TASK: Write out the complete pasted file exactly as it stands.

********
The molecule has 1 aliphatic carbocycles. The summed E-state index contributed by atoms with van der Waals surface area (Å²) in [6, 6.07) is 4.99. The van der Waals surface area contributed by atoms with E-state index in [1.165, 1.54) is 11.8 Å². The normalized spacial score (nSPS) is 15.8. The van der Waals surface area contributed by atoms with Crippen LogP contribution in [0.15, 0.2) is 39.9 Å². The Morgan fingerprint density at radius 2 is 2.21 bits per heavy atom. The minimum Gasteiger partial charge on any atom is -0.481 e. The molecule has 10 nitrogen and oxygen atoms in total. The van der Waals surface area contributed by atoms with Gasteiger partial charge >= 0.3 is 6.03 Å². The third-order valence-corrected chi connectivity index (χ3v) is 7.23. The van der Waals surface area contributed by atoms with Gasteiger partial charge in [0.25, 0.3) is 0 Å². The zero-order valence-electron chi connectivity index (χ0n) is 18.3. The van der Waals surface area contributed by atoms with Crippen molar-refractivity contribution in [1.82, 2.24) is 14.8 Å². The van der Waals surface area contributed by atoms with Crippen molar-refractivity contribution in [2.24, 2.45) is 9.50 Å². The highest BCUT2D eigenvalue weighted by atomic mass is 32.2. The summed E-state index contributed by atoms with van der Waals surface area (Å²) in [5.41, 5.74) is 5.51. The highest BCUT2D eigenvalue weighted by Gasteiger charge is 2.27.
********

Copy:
The molecule has 1 aliphatic carbocycles. The summed E-state index contributed by atoms with van der Waals surface area (Å²) in [6, 6.07) is 4.99. The van der Waals surface area contributed by atoms with E-state index in [1.165, 1.54) is 11.8 Å². The normalized spacial score (nSPS) is 15.8. The van der Waals surface area contributed by atoms with Crippen LogP contribution in [0.15, 0.2) is 39.9 Å². The Morgan fingerprint density at radius 2 is 2.21 bits per heavy atom. The minimum Gasteiger partial charge on any atom is -0.481 e. The molecule has 10 nitrogen and oxygen atoms in total. The van der Waals surface area contributed by atoms with Gasteiger partial charge >= 0.3 is 6.03 Å². The third-order valence-corrected chi connectivity index (χ3v) is 7.23. The van der Waals surface area contributed by atoms with Gasteiger partial charge in [0.25, 0.3) is 0 Å². The zero-order valence-electron chi connectivity index (χ0n) is 18.3. The van der Waals surface area contributed by atoms with Crippen molar-refractivity contribution in [1.82, 2.24) is 14.8 Å². The van der Waals surface area contributed by atoms with Crippen molar-refractivity contribution in [2.24, 2.45) is 9.50 Å². The highest BCUT2D eigenvalue weighted by atomic mass is 32.2. The summed E-state index contributed by atoms with van der Waals surface area (Å²) in [5.41, 5.74) is 5.51. The highest BCUT2D eigenvalue weighted by Gasteiger charge is 2.27.